Hearing the Customer Voice
Updated: May 26, 2020
I’m just going to come right out and say it: I have an issue with customer personas as they are typically used.
I find that too often, the characterizations are just too broad: age 35-49, mom with 2 kids, shops online, moderate spending power. They describe everybody and nobody at the same time. Who is this universal mom, and what does she care about? Usually, I think, she must be exhausted because practically every consumer brand is trying to reach her, on every channel.
I find it far more helpful to focus on actual customers, and to hear their voices as authentically as possible. I like to hear the nuance, the texture, the things they love and feel frustrated by. I especially like to hear how they say things. I find that often they express the core ideas better than anyone else can.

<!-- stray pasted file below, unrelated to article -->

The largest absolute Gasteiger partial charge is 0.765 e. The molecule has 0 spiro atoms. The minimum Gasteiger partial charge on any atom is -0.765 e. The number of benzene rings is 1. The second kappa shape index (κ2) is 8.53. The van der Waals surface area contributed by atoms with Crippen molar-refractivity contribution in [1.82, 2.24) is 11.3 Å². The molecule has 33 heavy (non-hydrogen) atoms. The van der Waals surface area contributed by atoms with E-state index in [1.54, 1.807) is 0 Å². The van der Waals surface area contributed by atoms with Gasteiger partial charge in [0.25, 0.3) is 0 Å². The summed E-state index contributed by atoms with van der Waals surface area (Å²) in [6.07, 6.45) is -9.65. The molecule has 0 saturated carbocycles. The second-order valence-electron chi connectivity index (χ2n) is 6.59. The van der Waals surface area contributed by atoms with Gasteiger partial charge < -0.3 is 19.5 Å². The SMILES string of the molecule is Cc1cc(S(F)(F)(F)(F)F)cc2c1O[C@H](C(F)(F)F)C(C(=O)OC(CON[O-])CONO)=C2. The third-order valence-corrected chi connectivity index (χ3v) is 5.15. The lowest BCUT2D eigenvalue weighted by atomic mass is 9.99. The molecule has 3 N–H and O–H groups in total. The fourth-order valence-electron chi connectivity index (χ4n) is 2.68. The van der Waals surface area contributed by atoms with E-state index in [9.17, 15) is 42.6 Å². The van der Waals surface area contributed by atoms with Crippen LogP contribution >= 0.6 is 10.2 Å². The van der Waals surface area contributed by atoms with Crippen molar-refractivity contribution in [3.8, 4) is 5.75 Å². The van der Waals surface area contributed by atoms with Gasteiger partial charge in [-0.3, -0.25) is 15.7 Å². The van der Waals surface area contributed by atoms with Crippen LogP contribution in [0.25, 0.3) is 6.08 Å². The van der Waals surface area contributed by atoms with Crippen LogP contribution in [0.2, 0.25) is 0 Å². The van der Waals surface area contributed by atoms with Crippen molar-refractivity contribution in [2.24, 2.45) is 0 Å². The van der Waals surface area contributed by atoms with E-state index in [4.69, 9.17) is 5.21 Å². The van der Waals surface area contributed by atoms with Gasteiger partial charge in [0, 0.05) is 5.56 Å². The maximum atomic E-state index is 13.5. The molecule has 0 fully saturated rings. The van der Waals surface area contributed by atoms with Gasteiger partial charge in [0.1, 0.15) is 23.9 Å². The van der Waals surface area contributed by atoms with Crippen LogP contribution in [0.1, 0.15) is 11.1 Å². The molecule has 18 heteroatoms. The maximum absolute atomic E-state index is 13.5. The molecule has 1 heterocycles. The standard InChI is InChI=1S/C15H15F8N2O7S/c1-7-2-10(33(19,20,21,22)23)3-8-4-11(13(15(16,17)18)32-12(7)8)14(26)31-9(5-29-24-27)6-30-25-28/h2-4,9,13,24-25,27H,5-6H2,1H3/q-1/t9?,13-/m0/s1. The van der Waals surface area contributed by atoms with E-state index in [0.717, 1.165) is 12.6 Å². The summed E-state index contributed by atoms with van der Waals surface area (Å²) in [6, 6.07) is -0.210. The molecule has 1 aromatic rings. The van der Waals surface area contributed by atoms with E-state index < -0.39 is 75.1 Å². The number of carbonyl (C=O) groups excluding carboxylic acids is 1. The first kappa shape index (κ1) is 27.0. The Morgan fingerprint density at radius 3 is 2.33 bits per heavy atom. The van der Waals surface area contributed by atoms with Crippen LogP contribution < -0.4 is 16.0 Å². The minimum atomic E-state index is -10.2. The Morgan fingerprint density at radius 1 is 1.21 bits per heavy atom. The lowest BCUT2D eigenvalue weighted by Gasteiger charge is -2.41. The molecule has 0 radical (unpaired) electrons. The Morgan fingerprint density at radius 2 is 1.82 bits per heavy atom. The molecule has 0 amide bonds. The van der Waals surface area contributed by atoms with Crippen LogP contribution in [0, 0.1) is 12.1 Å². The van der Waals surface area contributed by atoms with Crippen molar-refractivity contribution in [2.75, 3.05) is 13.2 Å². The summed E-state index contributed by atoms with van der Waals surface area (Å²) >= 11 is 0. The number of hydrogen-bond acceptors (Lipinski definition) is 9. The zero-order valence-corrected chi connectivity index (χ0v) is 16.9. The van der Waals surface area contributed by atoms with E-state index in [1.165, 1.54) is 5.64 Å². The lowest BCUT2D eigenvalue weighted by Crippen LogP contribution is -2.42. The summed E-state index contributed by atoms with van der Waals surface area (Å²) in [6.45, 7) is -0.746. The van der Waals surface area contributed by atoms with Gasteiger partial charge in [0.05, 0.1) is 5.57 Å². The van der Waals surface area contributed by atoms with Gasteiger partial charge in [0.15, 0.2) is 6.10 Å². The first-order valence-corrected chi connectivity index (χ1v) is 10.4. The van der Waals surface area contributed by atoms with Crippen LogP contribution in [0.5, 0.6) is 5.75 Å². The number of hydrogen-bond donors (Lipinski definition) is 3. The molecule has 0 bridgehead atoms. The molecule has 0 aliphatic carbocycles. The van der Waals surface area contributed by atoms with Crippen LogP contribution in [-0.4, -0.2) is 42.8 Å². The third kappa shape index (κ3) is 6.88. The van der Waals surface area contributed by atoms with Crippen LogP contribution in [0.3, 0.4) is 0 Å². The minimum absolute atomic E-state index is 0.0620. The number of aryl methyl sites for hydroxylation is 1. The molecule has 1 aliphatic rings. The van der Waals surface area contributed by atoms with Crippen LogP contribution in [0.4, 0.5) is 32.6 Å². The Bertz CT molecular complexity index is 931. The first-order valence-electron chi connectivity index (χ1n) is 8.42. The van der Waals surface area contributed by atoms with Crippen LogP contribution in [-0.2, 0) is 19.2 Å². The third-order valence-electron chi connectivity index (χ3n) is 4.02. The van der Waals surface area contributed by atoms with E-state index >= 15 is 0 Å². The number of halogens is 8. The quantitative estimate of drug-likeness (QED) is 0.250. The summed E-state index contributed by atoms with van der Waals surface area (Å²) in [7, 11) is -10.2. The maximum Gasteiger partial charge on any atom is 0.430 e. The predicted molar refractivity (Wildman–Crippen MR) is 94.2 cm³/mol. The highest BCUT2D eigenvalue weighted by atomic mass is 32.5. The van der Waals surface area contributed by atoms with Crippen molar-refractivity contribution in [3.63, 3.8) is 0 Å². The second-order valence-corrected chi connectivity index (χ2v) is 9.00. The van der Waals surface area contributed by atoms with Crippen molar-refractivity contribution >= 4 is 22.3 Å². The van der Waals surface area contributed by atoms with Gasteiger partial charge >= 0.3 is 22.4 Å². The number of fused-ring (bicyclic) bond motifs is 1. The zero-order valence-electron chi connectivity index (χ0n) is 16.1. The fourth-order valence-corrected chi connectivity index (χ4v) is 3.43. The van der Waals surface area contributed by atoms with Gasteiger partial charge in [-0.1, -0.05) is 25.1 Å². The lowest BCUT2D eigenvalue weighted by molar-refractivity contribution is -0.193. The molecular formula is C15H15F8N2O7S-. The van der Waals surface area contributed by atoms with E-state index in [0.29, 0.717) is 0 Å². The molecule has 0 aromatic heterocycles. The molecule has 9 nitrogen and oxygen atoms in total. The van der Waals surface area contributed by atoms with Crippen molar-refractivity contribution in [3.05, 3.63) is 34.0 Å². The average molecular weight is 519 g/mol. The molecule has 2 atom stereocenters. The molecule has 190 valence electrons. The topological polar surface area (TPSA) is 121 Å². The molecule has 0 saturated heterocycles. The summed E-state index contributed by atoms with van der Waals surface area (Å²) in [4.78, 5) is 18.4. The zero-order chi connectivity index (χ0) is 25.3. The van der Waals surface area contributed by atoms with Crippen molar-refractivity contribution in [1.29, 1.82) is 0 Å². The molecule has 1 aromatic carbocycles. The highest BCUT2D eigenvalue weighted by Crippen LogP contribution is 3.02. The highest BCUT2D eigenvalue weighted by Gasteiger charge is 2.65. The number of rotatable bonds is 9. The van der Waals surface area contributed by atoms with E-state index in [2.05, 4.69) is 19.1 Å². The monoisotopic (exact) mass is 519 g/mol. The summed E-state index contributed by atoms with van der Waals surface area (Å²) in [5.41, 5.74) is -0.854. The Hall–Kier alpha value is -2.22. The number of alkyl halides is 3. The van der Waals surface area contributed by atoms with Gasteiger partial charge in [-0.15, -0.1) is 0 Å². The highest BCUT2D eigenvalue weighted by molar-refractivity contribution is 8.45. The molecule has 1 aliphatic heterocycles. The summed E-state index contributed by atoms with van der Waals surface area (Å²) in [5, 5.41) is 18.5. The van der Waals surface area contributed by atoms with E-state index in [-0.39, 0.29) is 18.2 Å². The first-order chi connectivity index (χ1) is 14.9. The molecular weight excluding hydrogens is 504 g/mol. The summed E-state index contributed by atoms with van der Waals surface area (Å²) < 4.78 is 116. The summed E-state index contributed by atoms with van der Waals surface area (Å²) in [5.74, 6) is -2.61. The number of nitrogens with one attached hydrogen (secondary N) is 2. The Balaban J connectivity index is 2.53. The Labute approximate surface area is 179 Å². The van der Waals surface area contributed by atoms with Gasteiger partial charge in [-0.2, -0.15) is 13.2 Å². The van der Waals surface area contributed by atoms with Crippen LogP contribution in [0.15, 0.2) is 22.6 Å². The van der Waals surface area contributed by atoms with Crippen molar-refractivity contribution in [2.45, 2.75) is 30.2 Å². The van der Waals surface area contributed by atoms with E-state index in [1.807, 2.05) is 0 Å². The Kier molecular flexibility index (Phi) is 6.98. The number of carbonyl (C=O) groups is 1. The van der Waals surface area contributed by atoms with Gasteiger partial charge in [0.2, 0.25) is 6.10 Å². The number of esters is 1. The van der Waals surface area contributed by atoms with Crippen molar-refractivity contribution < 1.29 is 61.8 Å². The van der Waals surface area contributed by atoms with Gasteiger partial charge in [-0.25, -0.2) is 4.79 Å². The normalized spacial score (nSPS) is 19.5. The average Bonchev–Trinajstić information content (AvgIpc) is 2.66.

When I was at Cranium, before people aired their rants and raves online, we kept a Shine Book. It was this incredible book of letters and photos we had received from our fans. It was so powerful to hear their stories, in their words. We consulted this treasured relic frequently. We read new letters aloud at team meetings and added them to the book.
Our brand essence was “play with your brain,” and this was played right back to us in the notes we received, like these:
“Keeps you laughing, but also makes you think!” Diane M.
“[Cranium makes] great family games that stimulate parts of the brain often neglected by board games, yet keep it so fun that kids won't even realize that they are educational.” David M.
It was so powerful to hear the things we cared so much about—bringing people together and getting them out of their comfort zones (usually through laughter), making sure everybody had a chance to shine, creating localized versions that truly captured the humor and the touchstones of different cultures—reflected back to us in our fans’ own words.